Thursday, August 27, 2009

Morphisms of...Morphisms? A First Look at Slice Categories

So to basically summarize the pattern that we have been using: we introduced mathematical objects, then some generalized notion of mappings between objects which we called "morphisms". We then collected a bunch of objects and morphisms together such that a bunch of nice properties were true, and we called it a category.

A category "is-a" mathematical object, so we figured out what morphisms between categories were: functors, or mathematical procedures. We then said "Hey, a functor 'is-a' mathematical object, what's a morphism between them?" It turns out it's a natural transformation.

But a morphism is-a mathematical object. So what's a "morphism" between morphisms? Is this a "meaningful" question? (It is, but first some references!)

• Saunders Mac Lane, Categories for the Working Mathematician, Chapter II.6 "Comma Categories"
• The Catsters, Youtube Lecture Series "Slice and Comma Categories", 1, 2

(We hope that the reader can see the pattern here, in category theory we started out with remarkably simple, almost comical, premises. We have objects, and we have morphisms. We group all objects of the same sort together into a category. But we can apply this powerful notion of a morphism to any object, and everything in math "is-a" mathematical object. We can then ask, for each object, what's the morphism of this thing? What's a morphism of this morphism? And so on...)

Category of Objects Under and Over a Specific Object

Now, to discuss morphisms between objects, we need to demand that they are the "same sort" of objects. How to do this? Well, we can demand that the morphisms are from one fixed object or dually they go to one fixed object.

More precisely, let bC be a fixed object, we can construct "the category of objects under $b$" denoted by $(b\downarrow\mathbf{C})$. Basically the objects are ordered pairs $\langle f,c\rangle$ consisting of morphisms from $b$ and the target of the morphism, and the morphisms are morphisms of the target $h:\langle f,c\rangle\to\langle f',c'\rangle$...well, this doodle should summarize things nicely:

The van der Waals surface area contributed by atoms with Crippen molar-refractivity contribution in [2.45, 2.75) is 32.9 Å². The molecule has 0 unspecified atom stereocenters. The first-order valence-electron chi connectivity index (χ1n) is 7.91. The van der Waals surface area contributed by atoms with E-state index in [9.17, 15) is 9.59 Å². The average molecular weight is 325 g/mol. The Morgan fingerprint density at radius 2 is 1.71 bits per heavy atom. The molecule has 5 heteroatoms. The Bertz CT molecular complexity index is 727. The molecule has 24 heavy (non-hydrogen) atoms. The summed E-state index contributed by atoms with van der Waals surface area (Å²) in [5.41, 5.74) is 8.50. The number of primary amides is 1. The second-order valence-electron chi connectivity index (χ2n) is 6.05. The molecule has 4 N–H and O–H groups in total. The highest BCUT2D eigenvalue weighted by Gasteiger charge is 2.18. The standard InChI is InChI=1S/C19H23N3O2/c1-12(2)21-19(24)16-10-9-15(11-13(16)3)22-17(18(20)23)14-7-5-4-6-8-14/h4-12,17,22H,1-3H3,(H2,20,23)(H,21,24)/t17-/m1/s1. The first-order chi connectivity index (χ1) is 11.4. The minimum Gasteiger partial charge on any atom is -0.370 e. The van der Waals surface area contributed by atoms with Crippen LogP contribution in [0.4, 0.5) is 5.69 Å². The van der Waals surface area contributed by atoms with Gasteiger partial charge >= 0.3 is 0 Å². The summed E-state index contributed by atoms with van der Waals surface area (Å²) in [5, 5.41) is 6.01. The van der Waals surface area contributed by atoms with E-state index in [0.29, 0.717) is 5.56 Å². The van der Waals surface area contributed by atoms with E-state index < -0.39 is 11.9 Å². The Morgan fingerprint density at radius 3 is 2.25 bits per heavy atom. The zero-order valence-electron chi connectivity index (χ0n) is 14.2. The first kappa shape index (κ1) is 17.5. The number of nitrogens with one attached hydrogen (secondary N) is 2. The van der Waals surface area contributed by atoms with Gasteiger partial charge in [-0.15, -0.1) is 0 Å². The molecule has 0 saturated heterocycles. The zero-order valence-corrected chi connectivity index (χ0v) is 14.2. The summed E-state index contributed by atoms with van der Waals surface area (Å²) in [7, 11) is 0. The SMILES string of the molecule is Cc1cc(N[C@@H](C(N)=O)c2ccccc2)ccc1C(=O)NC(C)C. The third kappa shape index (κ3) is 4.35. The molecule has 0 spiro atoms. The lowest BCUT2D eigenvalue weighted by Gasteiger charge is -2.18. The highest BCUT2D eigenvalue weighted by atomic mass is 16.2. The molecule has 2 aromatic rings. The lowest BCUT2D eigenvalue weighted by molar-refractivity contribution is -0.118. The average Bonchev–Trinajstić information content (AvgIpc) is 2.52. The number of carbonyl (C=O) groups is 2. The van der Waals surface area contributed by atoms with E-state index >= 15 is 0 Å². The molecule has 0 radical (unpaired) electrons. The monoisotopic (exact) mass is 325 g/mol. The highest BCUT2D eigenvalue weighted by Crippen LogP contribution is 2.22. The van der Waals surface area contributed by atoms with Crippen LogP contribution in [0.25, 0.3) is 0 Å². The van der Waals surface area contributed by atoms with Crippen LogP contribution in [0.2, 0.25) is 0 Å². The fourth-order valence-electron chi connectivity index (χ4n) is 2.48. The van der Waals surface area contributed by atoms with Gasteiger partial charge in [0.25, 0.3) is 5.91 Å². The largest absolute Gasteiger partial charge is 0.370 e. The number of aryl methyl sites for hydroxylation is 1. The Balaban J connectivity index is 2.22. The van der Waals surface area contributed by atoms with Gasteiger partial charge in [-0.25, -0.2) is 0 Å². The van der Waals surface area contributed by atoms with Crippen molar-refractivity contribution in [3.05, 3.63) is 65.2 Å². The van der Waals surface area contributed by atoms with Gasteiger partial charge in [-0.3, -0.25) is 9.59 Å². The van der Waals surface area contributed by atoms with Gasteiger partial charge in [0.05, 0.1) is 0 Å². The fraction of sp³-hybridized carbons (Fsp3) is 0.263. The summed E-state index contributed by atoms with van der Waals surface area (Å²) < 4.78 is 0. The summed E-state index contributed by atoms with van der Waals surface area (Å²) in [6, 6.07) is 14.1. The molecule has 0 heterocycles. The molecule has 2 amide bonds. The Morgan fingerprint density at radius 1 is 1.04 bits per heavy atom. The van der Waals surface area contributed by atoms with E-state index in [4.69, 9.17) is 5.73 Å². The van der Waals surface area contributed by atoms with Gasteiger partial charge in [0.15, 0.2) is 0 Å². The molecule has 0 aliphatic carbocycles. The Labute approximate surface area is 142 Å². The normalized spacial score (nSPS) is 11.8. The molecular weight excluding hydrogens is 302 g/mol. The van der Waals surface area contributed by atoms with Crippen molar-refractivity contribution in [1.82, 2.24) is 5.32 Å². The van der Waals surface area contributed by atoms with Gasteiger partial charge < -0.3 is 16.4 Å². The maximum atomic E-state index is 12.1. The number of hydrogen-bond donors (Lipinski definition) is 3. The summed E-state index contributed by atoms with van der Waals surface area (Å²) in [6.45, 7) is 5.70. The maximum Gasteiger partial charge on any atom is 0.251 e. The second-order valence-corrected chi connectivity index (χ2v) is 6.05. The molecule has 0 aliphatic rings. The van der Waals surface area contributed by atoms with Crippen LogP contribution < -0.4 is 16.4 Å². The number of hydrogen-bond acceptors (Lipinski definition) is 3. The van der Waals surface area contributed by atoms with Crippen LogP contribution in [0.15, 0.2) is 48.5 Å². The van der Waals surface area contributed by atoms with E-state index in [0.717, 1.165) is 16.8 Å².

Composition of morphisms is given by composition of these triangles. More precisely, the composition of the morphisms in the base of the triangle. To be formal, lets give the full definition:

Definition 1. Let C be a category, bC be some element. Then a "category of objects under b" consists of
1. (Objects) the collection of ordered pairs ⟨f,c⟩ where $f:b\to{c}$ is a morphism in C, and cC is an object;
2. (Morphisms) the morphisms are h: ⟨f,c⟩ → ⟨f',c'⟩
such that the following diagram specifies this

Consider any one point set $*$, and any other set $X$. The function $*\to{X}$ is a single element of $X$. The category of objects under $*$ consist of objects $\langle *\to{X},X\rangle$ which is a selected element of $X$, and the set $X$. This is precisely Set*, the first part of the ordered pair (the morphism) is the "base point", the second part of the ordered pair is the set itself.

Now, as alluded to earlier, we can reverse the direction of the arrows by "duality". This ends up letting us consider morphisms with the same target.

That is, if we have a category C and an object aC, then we can construct a category with the objects being ⟨c,f⟩ where f : ca is a morphism.

The morphisms in this category would be "morphisms of morphisms". More precisely, it would make the following diagram (on the right) commute:

As we reversed the direction of the arrows, we should probably distinguish this sort of category of objects over a from the category of objects under b. We denote it by (Ca), compared to (bC) for objects under b.

Formally, this is summarized in the following definition:

Definition 2. Let C be a category, aC be some element. Then a "category of objects over a" denoted by (Ca) consists of
1. (Objects) the collection of ordered pairs ⟨f,c⟩ where $f:c\to{a}$ is a morphism in C, and cC is an object;
2. (Morphisms) the morphisms are h: ⟨f,c⟩ → ⟨f',c'⟩
such that the following summarizes the category:

Observe that this is just the same as the category of objects under b, except we have the arrows be reversed.

We should consider, to be kosher, what (Set*) is. The objects are ordered pairs, as before, consisting of ⟨X → *,*⟩ where the first component of the ordered pair is unique. There is always a map in Set from X to a singleton *, it's very boring though -- it's the constant map. It's a unique map too (this is kind of trivial, where else could it map stuff to? There's only one choice!).

The morphisms are really just morphisms between the sets.

Lets think for a second: for each object XSet there is a unique object ⟨X → *,*⟩ in (Set*); and for each morphism fhomSet(X,Y) there is a corresponding morphism in (Set*).

Since there is a unique one-to-one correspondence between objects and between morphisms in the two categories, we can represent this by a functor which is invertible. What does this mean? It's an isomorphism...i.e. (Set*) is isomorphic to Set!!!

Remark: Notation

Apparently Mac Lane uses two notations. One is what we've seen. The other is writing C/c for (C ↓ c), and (one assumes) c/C for (c ↓ C). Just be warned there are two different notations (apparently).

[More to follow...apologies to those who would've liked more, duty calls at my job]